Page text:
Taking My University Course Computer Science Notes in LaTeX

How I use my XPS 15 with Linux, Vim, and TeX Live/Pandoc to take high-quality notes that will last forever

Dominik Tarnowski
Feb 14 · 5 min read

My Background

I’m a first-year computer science student at the University of Southampton, England. I don’t like taking notes on paper. For my A-levels, I used my Note 8 with its stylus to take my notes.

I tend to lose my paper notes or spill things on them, leading to me rewriting them which becomes counter-productive really quickly.

Writing my notes on a laptop allows me to access them anywhere, anytime. I can also go back to them in five to ten years if I forget something, without having to keep thick folders with old paper notes. I’m also much faster at typing (95+ wpm) than I am at writing (approximately 15 wpm).

I spent a lot of time at the start of this semester on the internet trying to find the best solution for a computer science student to take notes and I think I finally settled on the best solution for me.

LaTeX and Markdown

I realized that I can split my notes into two different categories; those that require complex mathematical equations/figures, and those that don’t.

For the latter, would be a better choice, as it can also include code snippets, however, is much better if we are doing things with vectors, more complex equations, or simply want to do some document alignment.

There are many great solutions for writing LaTeX and Markdown that do all the setting-up for you, including:

  • Feel free to leave a comment with any other alternatives, I’ll make sure to include them in the list.

However, after giving the above solutions a try, there was always something missing; theming, exporting files, offline support, and LaTeX blocks.

My Workflow

For taking notes with a lot of maths and algebra but not much code (if at all), I use to compile my LaTeX notes written in and I view the resulting PDF in real-time with .

On the left, you can see my editor setup, on the right, the preview of the PDF in Zathura.

I’m currently using 19.10 (based on Ubuntu) with as I find GNOME 3.34 with Pop’s default drivers and battery optimizations the best setup for my laptop at the moment.

However, the specific distro/desktop environment shouldn’t make a difference here, you should be able to get this working on almost any Linux workspace.

In terms of the Markdown notes, I decided to go with , which is widely popular, simple, and easy to set up.

The code highlighting is done automatically for us, and there are many smart Markdown features included in Neovim, such as being able to collapse section content and spell-check.

You can also make a README file that allows you to quickly navigate/group your notes into years and modules:

I like to compile my notes to PDFs for two specific reasons:

  • We are often asked to print documents, such as our lab prep (see figure above).
  • Although I prefer taking notes on my computer, revising from computer notes is definitely not as convenient as looking at nicely laid-out paper notes on a desk. I simply find myself much more productive when revising from my notes on paper, so I simply print out this semester’s notes when exams start coming up.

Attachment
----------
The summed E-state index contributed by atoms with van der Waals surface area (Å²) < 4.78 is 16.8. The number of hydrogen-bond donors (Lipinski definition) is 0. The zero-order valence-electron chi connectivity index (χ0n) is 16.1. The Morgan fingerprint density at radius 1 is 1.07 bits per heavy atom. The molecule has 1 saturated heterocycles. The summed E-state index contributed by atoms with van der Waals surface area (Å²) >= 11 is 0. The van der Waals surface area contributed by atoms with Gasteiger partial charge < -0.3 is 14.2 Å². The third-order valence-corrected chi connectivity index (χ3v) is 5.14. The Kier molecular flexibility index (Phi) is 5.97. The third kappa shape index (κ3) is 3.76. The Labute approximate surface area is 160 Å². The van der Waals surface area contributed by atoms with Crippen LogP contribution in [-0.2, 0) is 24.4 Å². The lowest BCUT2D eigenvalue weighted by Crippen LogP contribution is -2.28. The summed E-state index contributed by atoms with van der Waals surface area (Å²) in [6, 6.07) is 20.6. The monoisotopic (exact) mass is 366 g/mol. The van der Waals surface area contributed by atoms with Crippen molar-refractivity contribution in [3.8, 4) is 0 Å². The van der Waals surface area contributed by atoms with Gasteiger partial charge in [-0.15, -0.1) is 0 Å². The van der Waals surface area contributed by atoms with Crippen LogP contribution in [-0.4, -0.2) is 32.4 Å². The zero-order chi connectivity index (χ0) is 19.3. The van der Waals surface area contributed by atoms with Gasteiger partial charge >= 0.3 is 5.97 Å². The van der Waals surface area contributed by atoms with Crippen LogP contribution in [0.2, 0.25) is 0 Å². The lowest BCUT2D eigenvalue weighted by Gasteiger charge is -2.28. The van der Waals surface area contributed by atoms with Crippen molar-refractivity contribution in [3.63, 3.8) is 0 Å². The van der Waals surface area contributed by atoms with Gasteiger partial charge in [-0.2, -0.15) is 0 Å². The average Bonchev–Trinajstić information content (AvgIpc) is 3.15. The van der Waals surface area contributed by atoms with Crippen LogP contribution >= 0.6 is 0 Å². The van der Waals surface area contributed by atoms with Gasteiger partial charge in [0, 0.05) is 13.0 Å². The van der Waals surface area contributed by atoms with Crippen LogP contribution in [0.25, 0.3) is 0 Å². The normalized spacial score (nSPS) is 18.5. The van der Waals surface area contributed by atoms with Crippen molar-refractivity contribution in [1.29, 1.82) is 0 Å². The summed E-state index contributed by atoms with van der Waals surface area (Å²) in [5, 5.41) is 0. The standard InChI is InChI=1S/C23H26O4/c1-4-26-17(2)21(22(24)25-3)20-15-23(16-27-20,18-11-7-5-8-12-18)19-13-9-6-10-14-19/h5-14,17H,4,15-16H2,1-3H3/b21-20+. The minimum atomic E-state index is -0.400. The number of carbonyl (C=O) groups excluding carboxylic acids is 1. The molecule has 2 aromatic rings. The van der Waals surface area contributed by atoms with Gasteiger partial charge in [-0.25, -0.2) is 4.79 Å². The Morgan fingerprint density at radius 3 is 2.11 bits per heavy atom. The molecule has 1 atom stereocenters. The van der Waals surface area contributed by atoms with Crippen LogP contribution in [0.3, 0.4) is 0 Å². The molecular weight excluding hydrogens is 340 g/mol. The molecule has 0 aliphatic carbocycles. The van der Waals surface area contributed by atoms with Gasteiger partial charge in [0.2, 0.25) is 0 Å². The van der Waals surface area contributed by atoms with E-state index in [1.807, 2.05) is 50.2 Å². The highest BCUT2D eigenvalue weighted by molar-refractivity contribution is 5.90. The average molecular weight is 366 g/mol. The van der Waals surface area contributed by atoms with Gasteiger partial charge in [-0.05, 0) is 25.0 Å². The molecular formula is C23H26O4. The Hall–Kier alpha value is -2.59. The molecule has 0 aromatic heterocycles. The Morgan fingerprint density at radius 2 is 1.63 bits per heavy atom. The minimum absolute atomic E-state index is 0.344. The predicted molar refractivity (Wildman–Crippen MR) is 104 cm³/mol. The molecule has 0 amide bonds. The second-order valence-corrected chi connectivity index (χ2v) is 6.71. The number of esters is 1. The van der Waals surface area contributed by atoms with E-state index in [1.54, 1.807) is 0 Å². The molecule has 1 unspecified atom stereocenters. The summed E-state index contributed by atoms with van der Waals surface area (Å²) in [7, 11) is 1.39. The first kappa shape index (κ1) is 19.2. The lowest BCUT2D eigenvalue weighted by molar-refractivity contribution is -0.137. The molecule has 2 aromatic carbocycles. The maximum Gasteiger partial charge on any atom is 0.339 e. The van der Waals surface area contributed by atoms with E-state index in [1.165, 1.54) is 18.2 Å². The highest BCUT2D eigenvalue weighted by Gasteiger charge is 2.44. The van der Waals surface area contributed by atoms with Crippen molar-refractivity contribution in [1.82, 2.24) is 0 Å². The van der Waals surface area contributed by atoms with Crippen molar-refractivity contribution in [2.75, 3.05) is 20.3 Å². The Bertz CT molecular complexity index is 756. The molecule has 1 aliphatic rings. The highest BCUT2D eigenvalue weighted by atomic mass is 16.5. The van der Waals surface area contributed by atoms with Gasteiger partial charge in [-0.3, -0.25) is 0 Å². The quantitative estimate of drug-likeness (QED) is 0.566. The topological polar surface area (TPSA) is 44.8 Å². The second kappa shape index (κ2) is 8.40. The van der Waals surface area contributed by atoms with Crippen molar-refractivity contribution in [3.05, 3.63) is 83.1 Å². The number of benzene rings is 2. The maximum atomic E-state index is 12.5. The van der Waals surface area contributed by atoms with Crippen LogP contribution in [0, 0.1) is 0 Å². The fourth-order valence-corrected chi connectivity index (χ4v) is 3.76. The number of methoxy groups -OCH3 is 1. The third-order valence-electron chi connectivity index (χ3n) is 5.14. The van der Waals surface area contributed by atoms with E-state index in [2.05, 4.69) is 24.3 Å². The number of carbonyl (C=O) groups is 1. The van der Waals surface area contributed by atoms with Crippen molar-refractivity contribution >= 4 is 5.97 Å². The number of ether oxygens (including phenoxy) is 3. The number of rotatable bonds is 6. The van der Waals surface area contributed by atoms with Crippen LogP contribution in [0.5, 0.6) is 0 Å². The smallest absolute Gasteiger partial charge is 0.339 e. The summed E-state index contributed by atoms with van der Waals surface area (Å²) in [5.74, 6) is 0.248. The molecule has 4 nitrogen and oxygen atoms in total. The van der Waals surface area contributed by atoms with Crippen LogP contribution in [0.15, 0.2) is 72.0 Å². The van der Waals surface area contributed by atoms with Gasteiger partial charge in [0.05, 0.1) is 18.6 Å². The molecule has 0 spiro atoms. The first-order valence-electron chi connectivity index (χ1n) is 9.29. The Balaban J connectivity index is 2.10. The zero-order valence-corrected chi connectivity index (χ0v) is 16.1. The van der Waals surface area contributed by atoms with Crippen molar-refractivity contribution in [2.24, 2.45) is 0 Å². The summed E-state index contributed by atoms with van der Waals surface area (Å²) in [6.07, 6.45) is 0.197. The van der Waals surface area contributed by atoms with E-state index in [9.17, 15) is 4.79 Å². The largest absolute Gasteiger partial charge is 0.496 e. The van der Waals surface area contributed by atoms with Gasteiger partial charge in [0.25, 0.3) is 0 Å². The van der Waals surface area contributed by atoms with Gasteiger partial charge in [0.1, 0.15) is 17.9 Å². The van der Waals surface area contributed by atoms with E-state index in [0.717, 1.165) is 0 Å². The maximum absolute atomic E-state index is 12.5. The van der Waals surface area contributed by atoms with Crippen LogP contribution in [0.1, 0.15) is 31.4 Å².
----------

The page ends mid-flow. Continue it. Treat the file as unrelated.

I use Git to back up my notes and be able to view them from any device, even my phone. For a developer familiar with Git, backing up can’t be more simple than running:

git add .
git commit -m "comp1203: add ram notes"
git push

And if you want to sync the notes on another computer, use:

git pull

This way, you never have to rely on any third-party note-taking app or some kind of a cloud subscription. As long as GitHub is up and running, your notes will be there too.

This also enables you and your course mates to share your notes with each other, or even collaborate and have a shared repository with your notes.

In terms of commit messages, I try to stick with the template below, so the module name followed by the type of commit (lab, coursework, lab prep) and short description of the change:

git add Main.java
git commit -m "comp1202cw: fix part 2 unit tests"
  • lab — Source code to a specific lab
  • cw — Coursework
  • prep — Lab prep

Installation/Dotfiles Config

If you’re still here, you’re probably wondering how you could set up a similar environment. If you’ve used Vim before and you’re running Linux, you’re in luck.

For VS Code users, you could check out instead of following the Vim setup part, but I’d still recommend you learn Vim, it’s easy to use and especially great for note-taking.

Installing the tools

Firstly, you’ll need to install the following:

sudo apt install neovim zathura zathura-pdf-poppler texlive-full git curl pandoc

Keep in mind that the texlive installation will take a while and take up a few GBs.

Now that everything is installed, we can install vim-plug which will be used to load external plugins:

curl -fLo ~/.local/share/nvim/site/autoload/plug.vim --create-dirs 

Now all you need to do is move the config to your init.vim file:

mkdir ~/.config/nvim
cd $_

Then, simply run nvim and install the provided plugins:


If you’d like to enable the simplistic layout with large padding and no line numbers, use :Goyo.


To compile latex notes, open any valid .tex file and use \ll to compile it and show the preview. Then, the notes should update whenever you save the file (:w).


To compile Markdown notes, press F6. The notes should also recompile whenever you save the file (with :w). Make sure to open the PDF by running zathura {{file}}.pdf in another tab.

Thanks for reading!

Better Programming

Advice for programmers.

Dominik Tarnowski

Written by

Don't forget to clap 👏 and follow. Student & Software Developer. React. Go. Rust. https://tdom.dev

Better Programming

Advice for programmers.

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